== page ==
(This is another post that comes from my invitation to all of you to send me two of your pictures to get my thoughts on them. Send two photos at 544 pixels/72 dpi to me at tekamah at me dot com And explain something about the photos and something about your quandary with the two.)
This one comes from Hector Chapman, who says of the two pictures:
“After years in and out of photography I am attempting to move into portraiture ... Both images were actually test shots as I attempt to get my head around working with small strobes. I guess I want to know which image is better and why. Both images are straightforward portraits, their primary goal is to flatter the subject, at least to some extent, whilst still retaining something of the character of the individuals.”
Here are the pictures:
Both photos are fine. They do what you set out to do – flatter the subjects with nice light.
One isn’t really better than the other. They feel very similar, given that each is similarly lit and composed and the subjects fill the frame equally.
How could they have been better? The one layer of what you set out to do that doesn’t come from the pictures is give a sense of the character of the individuals. Character is a combination of qualities that you as the photographer have to set out to convey. This is true in all types of photography but even more so in portraiture. We can’t simply pull down a menu of photographic techniques, choose one and hope that the essence of subject comes out because we chose an umbrella with 3/4 lighting, neutral background, mid-length telephoto and stood six feet from subject.
Portraiture is an additive process that starts with understanding what you want to say about the person. Is he or she a jerk, the nicest person you’ll ever meet, lives in absolute chaos regardless of the setting or sublime peace in spite of absolute chaos, hates dogs, loves cats, world revolves around the color purple ... whatever, start by setting out to say something that is unique to that person or their settings and the photograph you make will be unique.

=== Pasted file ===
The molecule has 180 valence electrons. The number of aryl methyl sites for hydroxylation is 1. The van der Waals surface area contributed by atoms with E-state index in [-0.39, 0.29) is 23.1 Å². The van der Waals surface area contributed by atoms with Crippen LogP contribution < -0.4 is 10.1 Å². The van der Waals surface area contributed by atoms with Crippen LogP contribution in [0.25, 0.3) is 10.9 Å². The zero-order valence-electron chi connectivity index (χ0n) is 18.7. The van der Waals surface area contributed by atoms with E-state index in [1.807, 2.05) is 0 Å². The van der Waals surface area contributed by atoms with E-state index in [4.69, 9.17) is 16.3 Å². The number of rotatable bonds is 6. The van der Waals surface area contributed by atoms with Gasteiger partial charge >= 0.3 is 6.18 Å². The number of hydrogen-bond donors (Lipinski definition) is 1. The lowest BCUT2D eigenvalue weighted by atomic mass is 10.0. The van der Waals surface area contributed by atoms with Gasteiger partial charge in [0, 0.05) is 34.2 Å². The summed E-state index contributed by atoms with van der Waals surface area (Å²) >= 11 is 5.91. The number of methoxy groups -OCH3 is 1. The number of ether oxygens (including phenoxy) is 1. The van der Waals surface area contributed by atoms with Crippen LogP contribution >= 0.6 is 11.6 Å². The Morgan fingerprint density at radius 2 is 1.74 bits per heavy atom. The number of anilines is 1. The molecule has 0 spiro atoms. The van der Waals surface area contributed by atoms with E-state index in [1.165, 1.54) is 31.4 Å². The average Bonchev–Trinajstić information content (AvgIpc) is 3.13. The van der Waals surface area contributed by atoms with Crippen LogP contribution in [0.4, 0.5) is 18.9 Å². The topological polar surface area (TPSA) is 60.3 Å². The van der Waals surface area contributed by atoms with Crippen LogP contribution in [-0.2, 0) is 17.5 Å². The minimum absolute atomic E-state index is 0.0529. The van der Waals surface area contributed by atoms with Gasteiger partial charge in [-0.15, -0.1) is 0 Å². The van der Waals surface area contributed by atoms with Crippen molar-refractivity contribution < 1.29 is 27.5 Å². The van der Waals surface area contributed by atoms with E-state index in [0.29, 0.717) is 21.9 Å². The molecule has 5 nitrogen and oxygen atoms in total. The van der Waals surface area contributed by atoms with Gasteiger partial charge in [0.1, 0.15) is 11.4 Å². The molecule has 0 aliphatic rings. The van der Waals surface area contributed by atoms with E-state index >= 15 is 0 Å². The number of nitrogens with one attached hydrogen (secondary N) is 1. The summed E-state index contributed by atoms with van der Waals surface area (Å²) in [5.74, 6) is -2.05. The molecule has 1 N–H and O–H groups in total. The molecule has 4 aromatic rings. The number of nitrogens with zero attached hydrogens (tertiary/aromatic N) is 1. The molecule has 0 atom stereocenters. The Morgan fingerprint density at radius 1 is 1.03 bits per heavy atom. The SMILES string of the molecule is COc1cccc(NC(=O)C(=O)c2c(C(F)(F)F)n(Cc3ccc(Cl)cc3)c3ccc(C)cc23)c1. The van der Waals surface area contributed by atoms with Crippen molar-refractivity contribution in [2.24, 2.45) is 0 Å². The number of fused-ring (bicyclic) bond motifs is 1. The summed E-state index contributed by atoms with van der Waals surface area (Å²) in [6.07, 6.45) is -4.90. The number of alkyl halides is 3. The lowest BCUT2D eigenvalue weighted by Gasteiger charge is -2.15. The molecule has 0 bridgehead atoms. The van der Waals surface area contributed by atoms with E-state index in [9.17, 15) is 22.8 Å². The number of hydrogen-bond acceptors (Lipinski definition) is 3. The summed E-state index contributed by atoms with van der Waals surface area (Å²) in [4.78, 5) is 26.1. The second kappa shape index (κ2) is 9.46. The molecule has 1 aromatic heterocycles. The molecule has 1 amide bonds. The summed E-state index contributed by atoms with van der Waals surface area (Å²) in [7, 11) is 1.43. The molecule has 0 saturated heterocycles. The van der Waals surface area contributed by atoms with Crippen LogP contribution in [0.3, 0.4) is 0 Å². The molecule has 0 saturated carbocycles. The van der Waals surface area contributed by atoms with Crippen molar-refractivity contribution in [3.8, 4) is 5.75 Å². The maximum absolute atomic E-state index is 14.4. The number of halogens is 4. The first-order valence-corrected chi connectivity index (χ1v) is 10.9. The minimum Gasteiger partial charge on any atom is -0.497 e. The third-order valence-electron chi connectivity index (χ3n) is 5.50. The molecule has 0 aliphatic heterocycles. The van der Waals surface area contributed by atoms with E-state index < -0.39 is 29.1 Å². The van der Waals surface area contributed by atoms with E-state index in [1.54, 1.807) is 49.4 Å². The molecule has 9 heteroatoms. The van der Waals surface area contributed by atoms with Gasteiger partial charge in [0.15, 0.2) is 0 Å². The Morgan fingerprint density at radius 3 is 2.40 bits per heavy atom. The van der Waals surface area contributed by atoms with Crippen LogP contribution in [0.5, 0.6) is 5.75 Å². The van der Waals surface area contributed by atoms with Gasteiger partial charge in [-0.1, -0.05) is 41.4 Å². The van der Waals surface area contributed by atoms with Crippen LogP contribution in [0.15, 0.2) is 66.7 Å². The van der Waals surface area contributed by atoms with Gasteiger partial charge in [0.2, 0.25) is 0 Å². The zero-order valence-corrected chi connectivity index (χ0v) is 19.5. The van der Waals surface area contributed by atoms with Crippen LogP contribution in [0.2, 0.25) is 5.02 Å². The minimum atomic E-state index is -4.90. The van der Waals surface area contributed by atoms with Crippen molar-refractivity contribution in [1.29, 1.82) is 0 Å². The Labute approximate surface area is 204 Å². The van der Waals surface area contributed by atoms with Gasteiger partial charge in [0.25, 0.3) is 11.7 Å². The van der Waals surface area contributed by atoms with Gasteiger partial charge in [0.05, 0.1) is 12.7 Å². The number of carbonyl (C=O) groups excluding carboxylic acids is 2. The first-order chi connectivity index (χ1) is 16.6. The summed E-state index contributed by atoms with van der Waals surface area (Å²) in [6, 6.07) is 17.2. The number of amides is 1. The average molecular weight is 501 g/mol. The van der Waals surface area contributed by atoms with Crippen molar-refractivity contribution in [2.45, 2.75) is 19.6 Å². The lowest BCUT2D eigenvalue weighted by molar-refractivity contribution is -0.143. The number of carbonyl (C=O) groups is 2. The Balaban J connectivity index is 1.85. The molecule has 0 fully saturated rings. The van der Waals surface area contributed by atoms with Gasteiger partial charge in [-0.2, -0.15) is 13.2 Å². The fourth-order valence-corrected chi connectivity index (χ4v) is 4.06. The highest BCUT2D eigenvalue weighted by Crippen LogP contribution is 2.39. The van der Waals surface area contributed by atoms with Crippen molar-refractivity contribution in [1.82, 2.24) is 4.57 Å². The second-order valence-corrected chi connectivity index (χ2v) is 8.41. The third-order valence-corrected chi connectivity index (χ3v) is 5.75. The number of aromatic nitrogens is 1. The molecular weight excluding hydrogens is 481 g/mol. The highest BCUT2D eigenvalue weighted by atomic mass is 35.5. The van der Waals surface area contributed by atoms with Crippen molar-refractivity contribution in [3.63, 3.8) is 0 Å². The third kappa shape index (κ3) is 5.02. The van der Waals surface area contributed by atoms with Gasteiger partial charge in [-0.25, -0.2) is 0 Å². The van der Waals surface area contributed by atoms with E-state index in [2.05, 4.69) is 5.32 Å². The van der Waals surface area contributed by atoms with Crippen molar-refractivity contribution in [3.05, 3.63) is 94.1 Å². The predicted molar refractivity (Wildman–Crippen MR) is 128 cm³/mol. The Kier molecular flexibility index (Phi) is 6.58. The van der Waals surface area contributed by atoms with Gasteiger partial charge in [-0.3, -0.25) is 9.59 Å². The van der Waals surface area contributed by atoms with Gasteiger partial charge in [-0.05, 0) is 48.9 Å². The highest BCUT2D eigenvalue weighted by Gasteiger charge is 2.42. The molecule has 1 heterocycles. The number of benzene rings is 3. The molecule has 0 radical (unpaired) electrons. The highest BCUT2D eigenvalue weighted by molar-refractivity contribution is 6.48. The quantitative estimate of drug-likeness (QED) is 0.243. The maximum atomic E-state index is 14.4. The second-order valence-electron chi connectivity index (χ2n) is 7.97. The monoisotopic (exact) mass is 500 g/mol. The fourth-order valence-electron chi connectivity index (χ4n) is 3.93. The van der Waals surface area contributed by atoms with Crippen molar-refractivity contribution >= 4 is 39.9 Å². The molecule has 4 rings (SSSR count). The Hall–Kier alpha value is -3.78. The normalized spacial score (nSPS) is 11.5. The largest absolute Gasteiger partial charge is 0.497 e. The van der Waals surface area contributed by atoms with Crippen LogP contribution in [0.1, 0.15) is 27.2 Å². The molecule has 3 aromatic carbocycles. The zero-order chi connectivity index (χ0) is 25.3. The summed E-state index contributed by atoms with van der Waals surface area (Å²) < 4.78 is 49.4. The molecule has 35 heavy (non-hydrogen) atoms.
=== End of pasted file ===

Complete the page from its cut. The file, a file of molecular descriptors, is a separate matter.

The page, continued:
Then build the photograph to convey their unique qualities. Your tools to convey a quality in portraiture are light, color, composition and distance to the subject. A fifth element is moment but that holds true in portraiture only in the sense that the coming together of the other four elements will be unique, which is what a moment brings to a photography.
So let me make some assumptions about a quality of the two people you photographed and suggest an approach to making pictures to convey that quality.
Let’s assume that you wanted to introduce a feeling of tension in the photograph of your wife. Maybe you perceive that she is driven, that she is creative and caring but also can be hesitant and more internal than external. (I’m making this up.) So there is a duality, an oppositeness in these qualities, one of warm and cool, open and closed. You can use photographic elements to convey those qualities.
Do these things:
- Set color balance to daylight or maybe cooler.
- Move very close to her with a neutral-length lens.
- Compose to use the curls of her hair to partially obscure her face.
- Position the strobe so it just catches her left eye (Rembrandt) which would also more strongly highlight the curls.
- Place the ambient light down half a stop to make it even warmer.
- Work it, varying framing, distance, expression, amount of background.
This approach will create a sense of tension and drama that suggest something of her personality.
You said the man you photographed was very tired. The act of rubbing eyes doesn’t suggest that alone. People rub their eyes for a lot reasons. You can suggest tiredness through composition, quality of light and quality of color.
One of many possible approaches is to compose the scene with him small and at the bottom of the frame – let the weight of the frame weigh on him. It looks like the setting you used for this picture might work. There is tension in color between the green painting and brown jacket, that’s good. Isolate him in a pool of light from above with a snoot or grid - Honl makes inexpensive ones for flashes. Work with him to strike a pose that feels like the weight of the world, probably sitting down.
In both of these approaches, distance from the subject is as important in conveying a quality as is the light, composition or color. So it will be in all of your photographs if you use distance judiciously.